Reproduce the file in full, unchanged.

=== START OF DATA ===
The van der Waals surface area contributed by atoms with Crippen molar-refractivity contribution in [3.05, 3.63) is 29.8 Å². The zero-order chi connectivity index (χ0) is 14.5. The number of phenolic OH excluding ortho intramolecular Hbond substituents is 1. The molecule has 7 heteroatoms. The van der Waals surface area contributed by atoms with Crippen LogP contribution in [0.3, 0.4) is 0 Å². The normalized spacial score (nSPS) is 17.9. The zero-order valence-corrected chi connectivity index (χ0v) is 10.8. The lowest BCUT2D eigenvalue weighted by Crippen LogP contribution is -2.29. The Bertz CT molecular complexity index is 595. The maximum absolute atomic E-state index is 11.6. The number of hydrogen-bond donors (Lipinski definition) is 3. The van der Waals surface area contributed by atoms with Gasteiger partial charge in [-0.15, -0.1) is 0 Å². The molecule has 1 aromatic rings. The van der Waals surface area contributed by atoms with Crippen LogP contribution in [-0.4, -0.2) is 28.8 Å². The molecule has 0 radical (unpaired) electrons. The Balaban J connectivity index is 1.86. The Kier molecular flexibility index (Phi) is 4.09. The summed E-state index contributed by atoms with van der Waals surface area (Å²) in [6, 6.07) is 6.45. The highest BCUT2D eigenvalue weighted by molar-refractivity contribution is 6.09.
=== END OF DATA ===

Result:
The van der Waals surface area contributed by atoms with Crippen molar-refractivity contribution in [3.05, 3.63) is 29.8 Å². The zero-order chi connectivity index (χ0) is 14.5. The number of phenolic OH excluding ortho intramolecular Hbond substituents is 1. The molecule has 7 heteroatoms. The van der Waals surface area contributed by atoms with Crippen LogP contribution in [0.3, 0.4) is 0 Å². The normalized spacial score (nSPS) is 17.9. The zero-order valence-corrected chi connectivity index (χ0v) is 10.8. The lowest BCUT2D eigenvalue weighted by Crippen LogP contribution is -2.29. The Bertz CT molecular complexity index is 595. The maximum absolute atomic E-state index is 11.6. The number of hydrogen-bond donors (Lipinski definition) is 3. The van der Waals surface area contributed by atoms with Gasteiger partial charge in [-0.15, -0.1) is 0 Å². The molecule has 1 aromatic rings. The van der Waals surface area contributed by atoms with Crippen LogP contribution in [-0.4, -0.2) is 28.8 Å². The molecule has 0 radical (unpaired) electrons. The Balaban J connectivity index is 1.86. The Kier molecular flexibility index (Phi) is 4.09. The summed E-state index contributed by atoms with van der Waals surface area (Å²) in [6, 6.07) is 6.45. The highest BCUT2D eigenvalue weighted by molar-refractivity contribution is 6.09.